Griggs v. Allegheny County

RESPONDENT: Allegheny County
LOCATION: U.S. District Court for the District of Columbia

DECIDED BY: Warren Court (1958-1962)

CITATION: 369 US 84 (1962)
ARGUED: Jan 16, 1962
DECIDED: Mar 05, 1962

Facts of the case


Media for Griggs v. Allegheny County

Audio Transcription for Oral Argument - January 16, 1962 in Griggs v. Allegheny County

Earl Warren:

Number 81, Thomson Griggs, Petitioner, versus County of Allegheny.

Mr. Blair.

William A. Blair:

Mr. Chief Justice Warren, may it please the Court.

This case comes before your Honorable Court on the laws of a certiorari to the Supreme Court of Pennsylvania and involves an eminent domain proceedings before a Board of Viewers which made an award to the petitioner for the taking of an easement over his airspace by reason of the flight of planes in and out of the Greater Pittsburgh Airport owned by the County of Allegheny.

The award was affirmed by the Court of Common Pleas.

Our exceptions filed embracing simply the question of risk of liability of the County for the taking.

On appeal, the Supreme Court of Pennsylvania reversed -- reversed the lower court and then set aside the award made to the petitioner on the sole ground that the County of Allegheny did not operate the planes involved in going to and from the airport.

The question before of this Court seems to us then is as to whether or not, on the undisputed facts in this case, the respondent took property of the petitioner and the petitioner has been deprived of his property without due process in violation of the Fifth and Fourteenth Amendments of the Constitution of the United States.

It is our contention that the petitioner under authority of the decision of this Court in United States versus Causby 328 -- or 328 U.S. at page 256 that the regular, frequent, and necessary low flights of the planes over the plaintiff’s property in order -- of petitioner's property in order to get to and from this airport constant -- which interfered with this proper use and enjoinment of property constitute a taking and that the petitioner is entitled to just compensation from the County which owns airport.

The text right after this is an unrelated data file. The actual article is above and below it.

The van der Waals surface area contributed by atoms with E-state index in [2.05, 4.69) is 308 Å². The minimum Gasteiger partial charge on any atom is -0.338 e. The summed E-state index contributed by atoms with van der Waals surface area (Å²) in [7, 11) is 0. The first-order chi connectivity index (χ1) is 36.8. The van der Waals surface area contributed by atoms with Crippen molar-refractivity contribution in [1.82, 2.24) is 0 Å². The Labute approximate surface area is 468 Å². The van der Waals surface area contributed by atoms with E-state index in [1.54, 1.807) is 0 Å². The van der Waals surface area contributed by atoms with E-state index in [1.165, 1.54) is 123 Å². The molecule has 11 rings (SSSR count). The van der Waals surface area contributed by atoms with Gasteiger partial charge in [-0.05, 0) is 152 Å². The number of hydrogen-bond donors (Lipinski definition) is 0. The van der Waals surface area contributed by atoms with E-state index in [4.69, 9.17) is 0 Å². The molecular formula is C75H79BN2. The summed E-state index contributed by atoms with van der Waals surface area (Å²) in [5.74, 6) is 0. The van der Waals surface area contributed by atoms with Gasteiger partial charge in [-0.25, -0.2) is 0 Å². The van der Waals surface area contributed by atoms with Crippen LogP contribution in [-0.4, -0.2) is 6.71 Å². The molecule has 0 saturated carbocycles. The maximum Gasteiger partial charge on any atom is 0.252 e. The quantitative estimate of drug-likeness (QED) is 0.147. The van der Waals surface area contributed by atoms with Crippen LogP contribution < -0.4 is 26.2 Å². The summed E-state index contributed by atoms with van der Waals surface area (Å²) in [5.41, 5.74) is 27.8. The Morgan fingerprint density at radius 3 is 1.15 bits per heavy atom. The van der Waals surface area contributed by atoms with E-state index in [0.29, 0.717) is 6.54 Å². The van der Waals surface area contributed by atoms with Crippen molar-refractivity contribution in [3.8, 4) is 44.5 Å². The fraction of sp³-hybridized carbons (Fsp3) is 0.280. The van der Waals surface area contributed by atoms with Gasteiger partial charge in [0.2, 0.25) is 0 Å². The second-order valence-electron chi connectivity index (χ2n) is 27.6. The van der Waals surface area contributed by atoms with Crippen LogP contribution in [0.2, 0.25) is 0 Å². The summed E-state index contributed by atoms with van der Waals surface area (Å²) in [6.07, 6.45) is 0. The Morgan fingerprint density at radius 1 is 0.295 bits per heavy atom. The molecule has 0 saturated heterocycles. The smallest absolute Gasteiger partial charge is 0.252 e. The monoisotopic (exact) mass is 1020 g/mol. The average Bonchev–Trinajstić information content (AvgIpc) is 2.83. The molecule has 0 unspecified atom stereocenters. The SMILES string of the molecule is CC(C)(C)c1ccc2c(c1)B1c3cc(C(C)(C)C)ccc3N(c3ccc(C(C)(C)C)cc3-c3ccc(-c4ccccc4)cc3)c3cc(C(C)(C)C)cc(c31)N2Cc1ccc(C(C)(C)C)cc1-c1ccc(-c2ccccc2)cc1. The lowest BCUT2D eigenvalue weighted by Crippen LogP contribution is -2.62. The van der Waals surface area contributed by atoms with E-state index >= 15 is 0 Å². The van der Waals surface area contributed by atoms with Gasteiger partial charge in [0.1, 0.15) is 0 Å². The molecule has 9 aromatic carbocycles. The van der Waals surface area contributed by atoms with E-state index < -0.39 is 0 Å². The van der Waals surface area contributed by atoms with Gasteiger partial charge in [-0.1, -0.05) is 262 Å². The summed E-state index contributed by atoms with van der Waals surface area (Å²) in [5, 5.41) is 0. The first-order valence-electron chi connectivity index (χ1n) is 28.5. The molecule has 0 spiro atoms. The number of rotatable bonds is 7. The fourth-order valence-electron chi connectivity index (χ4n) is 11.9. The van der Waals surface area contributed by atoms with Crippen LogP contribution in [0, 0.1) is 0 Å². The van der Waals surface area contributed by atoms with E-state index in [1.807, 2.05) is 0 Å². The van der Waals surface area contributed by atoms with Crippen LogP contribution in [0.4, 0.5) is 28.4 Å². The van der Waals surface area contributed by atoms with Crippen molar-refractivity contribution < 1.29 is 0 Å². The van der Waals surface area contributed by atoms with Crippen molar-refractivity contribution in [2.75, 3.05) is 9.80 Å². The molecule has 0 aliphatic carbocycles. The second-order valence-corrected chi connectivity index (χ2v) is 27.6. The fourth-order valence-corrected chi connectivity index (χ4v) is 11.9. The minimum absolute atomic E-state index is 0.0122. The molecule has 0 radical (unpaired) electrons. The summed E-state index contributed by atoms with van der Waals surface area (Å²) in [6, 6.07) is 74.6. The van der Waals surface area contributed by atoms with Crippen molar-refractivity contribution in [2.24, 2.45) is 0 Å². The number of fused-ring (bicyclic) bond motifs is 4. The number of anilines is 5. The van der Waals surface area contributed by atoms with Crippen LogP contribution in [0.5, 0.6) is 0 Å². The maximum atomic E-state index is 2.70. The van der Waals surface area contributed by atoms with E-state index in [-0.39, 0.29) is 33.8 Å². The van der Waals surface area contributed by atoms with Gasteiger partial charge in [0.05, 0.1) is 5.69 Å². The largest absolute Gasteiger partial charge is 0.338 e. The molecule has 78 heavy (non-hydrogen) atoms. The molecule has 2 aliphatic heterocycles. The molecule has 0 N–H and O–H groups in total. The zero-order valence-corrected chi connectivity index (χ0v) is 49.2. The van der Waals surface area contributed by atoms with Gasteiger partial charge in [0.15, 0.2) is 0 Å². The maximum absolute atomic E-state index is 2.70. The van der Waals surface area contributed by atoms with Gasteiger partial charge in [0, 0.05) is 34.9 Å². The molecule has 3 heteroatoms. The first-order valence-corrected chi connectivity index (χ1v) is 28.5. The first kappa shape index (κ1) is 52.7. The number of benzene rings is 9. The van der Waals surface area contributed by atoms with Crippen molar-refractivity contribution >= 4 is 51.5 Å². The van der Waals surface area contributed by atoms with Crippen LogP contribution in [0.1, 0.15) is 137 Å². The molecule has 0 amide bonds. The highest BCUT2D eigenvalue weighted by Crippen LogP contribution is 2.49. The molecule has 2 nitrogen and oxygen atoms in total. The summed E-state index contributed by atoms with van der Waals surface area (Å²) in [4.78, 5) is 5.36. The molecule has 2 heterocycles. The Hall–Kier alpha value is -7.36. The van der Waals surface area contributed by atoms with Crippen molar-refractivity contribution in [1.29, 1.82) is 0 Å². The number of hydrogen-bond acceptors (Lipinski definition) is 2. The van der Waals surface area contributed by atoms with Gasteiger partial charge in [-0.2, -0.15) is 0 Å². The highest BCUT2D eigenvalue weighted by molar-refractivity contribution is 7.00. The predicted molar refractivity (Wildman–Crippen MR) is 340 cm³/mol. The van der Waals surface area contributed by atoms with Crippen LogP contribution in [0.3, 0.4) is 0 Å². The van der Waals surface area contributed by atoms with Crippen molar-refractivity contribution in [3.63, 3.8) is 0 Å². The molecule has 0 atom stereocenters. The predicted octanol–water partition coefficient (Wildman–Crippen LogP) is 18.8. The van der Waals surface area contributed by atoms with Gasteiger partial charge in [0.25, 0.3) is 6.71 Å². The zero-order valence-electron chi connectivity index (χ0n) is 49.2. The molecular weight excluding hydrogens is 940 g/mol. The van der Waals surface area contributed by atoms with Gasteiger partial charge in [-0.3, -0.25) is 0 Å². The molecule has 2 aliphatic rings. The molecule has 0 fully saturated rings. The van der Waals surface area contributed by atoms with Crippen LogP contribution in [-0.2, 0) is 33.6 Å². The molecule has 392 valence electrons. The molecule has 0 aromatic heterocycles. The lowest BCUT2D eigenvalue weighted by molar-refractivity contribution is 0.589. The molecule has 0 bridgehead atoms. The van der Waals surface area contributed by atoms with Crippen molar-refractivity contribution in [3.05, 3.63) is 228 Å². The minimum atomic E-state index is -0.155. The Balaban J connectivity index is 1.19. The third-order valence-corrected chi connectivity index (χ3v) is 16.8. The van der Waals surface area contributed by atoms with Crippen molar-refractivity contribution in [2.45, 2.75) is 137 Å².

The Causby case, as you may recall, involved flights of bomber planes operated by United States Government in 19 -- around 1942 at Greensboro.

The Government there had leased the airport and the planes, the bombers and other heavy military craft flew over the property of the Causby family which operated a chicken farm.

Their property was located on a guide path or approach zone leading from the airport and the planes passed over at a height as it was testified and shown in that case as low as 83 feet.

As a consequence of this regular constant flights the chickens, were -- some of them were killed and were affected so that the Causby family had to give up operating the chicken farm and in addition to that, by reason of the noise, the vibration, the lights, they were disturbed in their regular occupancy and became frightened and nervous.

The Court of Claims made an award to the Causbys on a basis that there had been depreciation in the value of the property in the taking.

The Government appealed to this Court on the ground that these flights were lawful flights that they were made within the navigable airspace as defined by the Civil Aeronautics Board, and therefore, were lawful privileged flights.